All manner of fun modern food was out of the question, along with television, picture books, board games and bedtime stories.  The only radio they were allowed to listen to was Reverend Quintus Jones' Sunshine Gospel Hour, where they learned to sing "Jesus comes to us alone, Jesus comes as one Unknown."  The Bit-O-Honey Little Rascals life of other children doors away was as remote as the far side of the moon.  There were no jawbreakers, Milk Duds or wax fangs on Halloween.  On Thanksgiving there was never a golden bird packed with stuffing, with pumpkin pie and whipped cream afterward.  They had a "Prayer Loaf" (the less said the better), canned pear crumble and cottage cheese.  Christmas morning brought nothing bright like a robot or a silver cap gun.  The Lord's birthday meant new underwear and a Hope candle—and if there had been sufficient donations during the year, a slice of brown sugar glazed ham and flaccid carrots.  If not, corn beef and Jell-O salad. 

The children shared the same room, with metal frame cots that were always cold.  Every day they got a bristle bath with no model boats or toy frogmen to distract them.  Anuses and genitals were inspected.  Lotion to repel head lice applied.  Using the toilet was a matter of strict observation and control.  Wetting the bed provoked "wrist basting" (implemented with what a street away was understood to be a spatula, perfect for flipping griddle cakes and piling them on plates of oily link sausages and huckleberries).  Anything perceived to be an act of willful disobedience or "uproar" met with a bare bottom "blistering."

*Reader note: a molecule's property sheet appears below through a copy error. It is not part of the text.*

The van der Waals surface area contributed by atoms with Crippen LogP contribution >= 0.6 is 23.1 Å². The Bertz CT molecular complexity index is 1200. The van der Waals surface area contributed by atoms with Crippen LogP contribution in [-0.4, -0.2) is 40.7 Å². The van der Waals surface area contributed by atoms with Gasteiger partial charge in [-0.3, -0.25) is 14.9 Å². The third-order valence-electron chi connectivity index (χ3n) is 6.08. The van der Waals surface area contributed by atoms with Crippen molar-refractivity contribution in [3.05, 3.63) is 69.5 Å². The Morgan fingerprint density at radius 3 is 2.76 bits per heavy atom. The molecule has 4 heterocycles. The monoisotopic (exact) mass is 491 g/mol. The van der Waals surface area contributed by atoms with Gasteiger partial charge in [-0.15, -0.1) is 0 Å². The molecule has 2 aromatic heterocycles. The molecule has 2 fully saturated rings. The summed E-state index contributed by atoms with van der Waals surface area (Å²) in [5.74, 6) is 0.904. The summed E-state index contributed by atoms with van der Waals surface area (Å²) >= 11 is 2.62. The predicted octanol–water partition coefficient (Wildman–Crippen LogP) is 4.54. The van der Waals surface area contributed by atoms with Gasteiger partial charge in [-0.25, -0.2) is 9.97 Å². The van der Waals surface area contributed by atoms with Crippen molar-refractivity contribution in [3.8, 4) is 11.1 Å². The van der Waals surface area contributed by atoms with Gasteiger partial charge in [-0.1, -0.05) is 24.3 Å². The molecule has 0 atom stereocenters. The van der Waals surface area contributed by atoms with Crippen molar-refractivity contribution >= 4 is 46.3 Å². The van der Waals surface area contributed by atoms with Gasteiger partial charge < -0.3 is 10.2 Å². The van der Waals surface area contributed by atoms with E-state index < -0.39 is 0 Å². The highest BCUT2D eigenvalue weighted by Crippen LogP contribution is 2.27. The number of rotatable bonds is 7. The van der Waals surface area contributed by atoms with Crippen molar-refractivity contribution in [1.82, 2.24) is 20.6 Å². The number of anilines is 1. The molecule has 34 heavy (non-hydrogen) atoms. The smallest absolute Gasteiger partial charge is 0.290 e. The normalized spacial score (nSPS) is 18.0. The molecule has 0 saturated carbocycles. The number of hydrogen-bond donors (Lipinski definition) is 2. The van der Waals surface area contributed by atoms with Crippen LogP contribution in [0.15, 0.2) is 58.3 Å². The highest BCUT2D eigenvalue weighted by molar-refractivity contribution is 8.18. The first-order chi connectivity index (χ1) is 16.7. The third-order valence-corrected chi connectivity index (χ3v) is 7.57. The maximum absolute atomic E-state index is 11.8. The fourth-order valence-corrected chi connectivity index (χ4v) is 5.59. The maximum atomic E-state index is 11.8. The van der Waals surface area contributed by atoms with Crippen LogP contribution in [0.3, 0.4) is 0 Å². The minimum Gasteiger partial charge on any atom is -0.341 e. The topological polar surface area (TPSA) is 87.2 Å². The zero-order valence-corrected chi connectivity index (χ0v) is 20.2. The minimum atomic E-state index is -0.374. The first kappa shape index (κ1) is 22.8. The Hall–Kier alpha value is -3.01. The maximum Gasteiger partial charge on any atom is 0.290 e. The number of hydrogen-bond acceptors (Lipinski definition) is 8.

In fact, the spankings weren't that severe.  As intended, the real punishment was the humiliation of bending over exposed before the others, gripping your ankles and trying not to topple forward.  The one gray woman who really was mean was only there his last few months.  The other ladies called her "The Duchess."  The Duchess insisted that you buckled your knees together when "adopting the position," so that the brown eye was visible to all.  She was a big one for seeing the brown eye.

Something "devilish," such as a tantrum or unexplained crying fit, required a cold ducking, and the heavy steel bucket that was used was hung in plain sight from a tow hook in the sleeping quarters as a continuous warning every bit as ominous as the bloody Christ nailed to his Cross that hung on the opposite wall.